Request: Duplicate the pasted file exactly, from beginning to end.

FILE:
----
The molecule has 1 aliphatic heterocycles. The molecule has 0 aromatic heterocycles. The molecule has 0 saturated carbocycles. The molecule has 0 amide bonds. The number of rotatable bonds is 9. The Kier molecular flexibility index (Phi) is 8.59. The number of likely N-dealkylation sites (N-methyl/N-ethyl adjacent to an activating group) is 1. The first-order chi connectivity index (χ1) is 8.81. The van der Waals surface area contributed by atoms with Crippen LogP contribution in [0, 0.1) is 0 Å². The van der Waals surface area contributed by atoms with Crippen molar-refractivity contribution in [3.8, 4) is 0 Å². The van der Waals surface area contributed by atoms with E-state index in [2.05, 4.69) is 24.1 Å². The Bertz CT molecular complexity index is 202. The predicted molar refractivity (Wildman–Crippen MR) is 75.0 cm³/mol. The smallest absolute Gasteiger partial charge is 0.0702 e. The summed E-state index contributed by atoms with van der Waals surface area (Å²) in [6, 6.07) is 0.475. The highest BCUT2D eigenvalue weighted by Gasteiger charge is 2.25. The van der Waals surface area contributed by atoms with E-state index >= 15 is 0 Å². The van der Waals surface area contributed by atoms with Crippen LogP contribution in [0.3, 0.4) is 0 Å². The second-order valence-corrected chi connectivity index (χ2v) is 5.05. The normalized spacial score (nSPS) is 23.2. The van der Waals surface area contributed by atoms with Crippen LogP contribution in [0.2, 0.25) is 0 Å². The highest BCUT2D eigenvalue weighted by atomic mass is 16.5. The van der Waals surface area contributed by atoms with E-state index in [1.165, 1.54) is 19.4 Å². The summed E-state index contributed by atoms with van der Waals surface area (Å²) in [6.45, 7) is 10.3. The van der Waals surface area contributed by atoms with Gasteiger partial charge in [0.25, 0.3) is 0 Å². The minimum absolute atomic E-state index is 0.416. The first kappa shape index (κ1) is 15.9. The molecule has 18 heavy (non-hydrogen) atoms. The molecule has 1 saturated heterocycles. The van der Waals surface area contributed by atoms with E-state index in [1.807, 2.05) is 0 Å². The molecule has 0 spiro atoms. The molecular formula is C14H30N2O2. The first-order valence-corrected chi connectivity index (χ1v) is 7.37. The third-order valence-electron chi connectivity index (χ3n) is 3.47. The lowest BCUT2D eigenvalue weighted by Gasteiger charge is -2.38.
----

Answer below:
The molecule has 1 aliphatic heterocycles. The molecule has 0 aromatic heterocycles. The molecule has 0 saturated carbocycles. The molecule has 0 amide bonds. The number of rotatable bonds is 9. The Kier molecular flexibility index (Phi) is 8.59. The number of likely N-dealkylation sites (N-methyl/N-ethyl adjacent to an activating group) is 1. The first-order chi connectivity index (χ1) is 8.81. The van der Waals surface area contributed by atoms with Crippen LogP contribution in [0, 0.1) is 0 Å². The van der Waals surface area contributed by atoms with Crippen molar-refractivity contribution in [3.8, 4) is 0 Å². The van der Waals surface area contributed by atoms with E-state index in [2.05, 4.69) is 24.1 Å². The Bertz CT molecular complexity index is 202. The predicted molar refractivity (Wildman–Crippen MR) is 75.0 cm³/mol. The smallest absolute Gasteiger partial charge is 0.0702 e. The summed E-state index contributed by atoms with van der Waals surface area (Å²) in [6, 6.07) is 0.475. The highest BCUT2D eigenvalue weighted by Gasteiger charge is 2.25. The van der Waals surface area contributed by atoms with E-state index >= 15 is 0 Å². The van der Waals surface area contributed by atoms with Crippen LogP contribution in [0.3, 0.4) is 0 Å². The second-order valence-corrected chi connectivity index (χ2v) is 5.05. The normalized spacial score (nSPS) is 23.2. The van der Waals surface area contributed by atoms with Crippen LogP contribution in [0.2, 0.25) is 0 Å². The highest BCUT2D eigenvalue weighted by atomic mass is 16.5. The van der Waals surface area contributed by atoms with E-state index in [1.165, 1.54) is 19.4 Å². The summed E-state index contributed by atoms with van der Waals surface area (Å²) in [6.45, 7) is 10.3. The van der Waals surface area contributed by atoms with Gasteiger partial charge in [0.25, 0.3) is 0 Å². The minimum absolute atomic E-state index is 0.416. The first kappa shape index (κ1) is 15.9. The molecule has 18 heavy (non-hydrogen) atoms. The molecule has 1 saturated heterocycles. The van der Waals surface area contributed by atoms with E-state index in [1.807, 2.05) is 0 Å². The molecule has 0 spiro atoms. The molecular formula is C14H30N2O2. The first-order valence-corrected chi connectivity index (χ1v) is 7.37. The third-order valence-electron chi connectivity index (χ3n) is 3.47. The lowest BCUT2D eigenvalue weighted by Gasteiger charge is -2.38.